NTSB Wants to Reduce Legal Driving Blood Alcohol Level to .05

The last move from .10 to .08 took 21 years for each state to implement

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    The National Transportation Safety Board has voted to recommend to states that they lower the blood-alcohol content that constitutes drunk driving. Kris Sanchez gets reaction to the idea. (Published Wednesday, May 15, 2013)

    The National Transportation Safety Board has voted to recommend to states that they lower the blood-alcohol content that constitutes drunk driving, according to NBC News.

    Currently, all 50 states have set a BAC level of .08, reflecting the percentage of alcohol, by volume, in the blood. If drivers have a BAC level of .08 or above, they can be arrested and charged. 

    NTSB Wants to Lower Blood Alcohol Content

    [BAY] NTSB Wants to Lower Blood Alcohol Content
    The National Transportation Safety Board has voted to recommend to states that they lower the blood-alcohol content that constitutes drunk driving. Bob Redell reports. (Published Tuesday, May 14, 2013)

    The NTSB recommends dropping that to a BAC level of .05.

    Each year, nearly 10,000 people die in alcohol-related traffic accidents and 170,000 are injured, according to the NTSB. While that’s a big improvement from the 20,000 who died in alcohol-related accidents 30 years ago, it remains a consistent threat to public safety.

    The United States, Canada and Iraq are among a small handful of countries that have set the BAC level at .08.

    Most countries in Europe, including Russia, most of South America and Australia, have set BAC levels at .05 to constitute drunken driving.

    When Australia dropped its BAC level from .08 to .05, provinces reported a 5 to18 percent drop in traffic fatalities, NBC News reported.

    The NTSB believes that if all 50 states changed their standard to .05, nearly 1,000 lives could be saved each year.  It is also considering other steps to help bring down the death rates on America’s roads.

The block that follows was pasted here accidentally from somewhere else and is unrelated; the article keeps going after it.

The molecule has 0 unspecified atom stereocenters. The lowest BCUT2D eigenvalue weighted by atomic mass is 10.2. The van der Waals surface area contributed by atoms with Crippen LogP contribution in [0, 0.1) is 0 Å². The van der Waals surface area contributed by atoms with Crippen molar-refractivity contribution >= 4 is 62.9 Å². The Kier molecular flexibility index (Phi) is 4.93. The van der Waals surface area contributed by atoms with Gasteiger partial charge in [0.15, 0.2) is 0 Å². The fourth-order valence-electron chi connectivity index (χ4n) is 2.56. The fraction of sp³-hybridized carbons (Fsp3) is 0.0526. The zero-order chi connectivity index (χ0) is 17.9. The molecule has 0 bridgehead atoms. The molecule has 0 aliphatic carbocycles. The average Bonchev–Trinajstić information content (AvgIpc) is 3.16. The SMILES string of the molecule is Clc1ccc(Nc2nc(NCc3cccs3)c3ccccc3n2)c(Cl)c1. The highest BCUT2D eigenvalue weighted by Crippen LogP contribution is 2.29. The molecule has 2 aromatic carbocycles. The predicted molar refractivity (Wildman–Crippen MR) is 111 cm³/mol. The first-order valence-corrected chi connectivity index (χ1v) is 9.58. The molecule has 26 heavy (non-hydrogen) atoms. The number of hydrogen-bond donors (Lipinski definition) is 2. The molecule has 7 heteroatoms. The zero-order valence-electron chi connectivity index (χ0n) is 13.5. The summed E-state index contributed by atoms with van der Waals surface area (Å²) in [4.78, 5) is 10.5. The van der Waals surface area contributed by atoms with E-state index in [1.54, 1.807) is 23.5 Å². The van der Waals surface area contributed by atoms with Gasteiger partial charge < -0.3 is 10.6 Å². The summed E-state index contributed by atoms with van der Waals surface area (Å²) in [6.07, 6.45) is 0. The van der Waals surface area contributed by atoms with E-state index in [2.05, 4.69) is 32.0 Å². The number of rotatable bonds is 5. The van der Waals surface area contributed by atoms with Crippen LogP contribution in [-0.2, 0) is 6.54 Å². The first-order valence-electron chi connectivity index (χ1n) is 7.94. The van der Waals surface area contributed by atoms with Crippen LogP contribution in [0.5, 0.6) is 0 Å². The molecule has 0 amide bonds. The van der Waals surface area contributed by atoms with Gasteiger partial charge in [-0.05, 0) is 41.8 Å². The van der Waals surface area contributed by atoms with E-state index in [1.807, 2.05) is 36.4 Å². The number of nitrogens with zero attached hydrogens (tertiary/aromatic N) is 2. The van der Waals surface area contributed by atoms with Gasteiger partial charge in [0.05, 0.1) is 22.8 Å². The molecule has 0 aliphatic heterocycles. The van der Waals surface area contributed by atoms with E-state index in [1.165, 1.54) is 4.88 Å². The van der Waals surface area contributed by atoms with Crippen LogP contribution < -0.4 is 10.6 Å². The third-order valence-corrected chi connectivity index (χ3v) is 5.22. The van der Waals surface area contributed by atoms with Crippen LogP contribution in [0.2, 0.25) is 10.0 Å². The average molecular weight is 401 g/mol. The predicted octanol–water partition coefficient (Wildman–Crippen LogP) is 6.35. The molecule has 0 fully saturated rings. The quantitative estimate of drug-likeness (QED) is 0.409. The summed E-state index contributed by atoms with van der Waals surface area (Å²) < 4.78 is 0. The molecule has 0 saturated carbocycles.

The NTSB is an investigative agency that advocates on behalf of safety issues.  It has no legal authority to order any change to state or federal law.

    It would be up to individual states whether to accept the NTSB’s recommendation, and up to the Department of Transportation whether to endorse the recommendations.

    The last move from .10 to .08 BAC levels took 21 years for each state to implement.

     

    Few groups in the Bay Area were eager to embrace today's recommendation.

    Mothers Against Drunk Driving, or MADD, gave the proposal a tepid endorsement.

    Mary Klotzbach, MADD's national public policy chairwoman and a Livermore resident, said the organization is "excited the NTSB is bringing publicity to the issue" of drunken driving but "supports what the law is currently."

    She said MADD is focusing their energy on its campaign to eliminate drunk driving completely rather than pushing for a lower blood-alcohol content level.

    That campaign, which began in 2006, emphasizes the use of new technology such as the installation of ignition interlock devices for DUI offenders and greater police visibility in the form of DUI checkpoints and other safeguards.

    "What we have is the campaign, and the campaign is working," she said. "We're staying focused on that."

    Bruce Kapsack, a Bay Area DUI attorney, said he doesn't believe the NTSB's proposal is backed by solid scientific evidence.

      "Not everyone is impaired for driving at .05 percent," he said.

    Bay City News contributed to this report.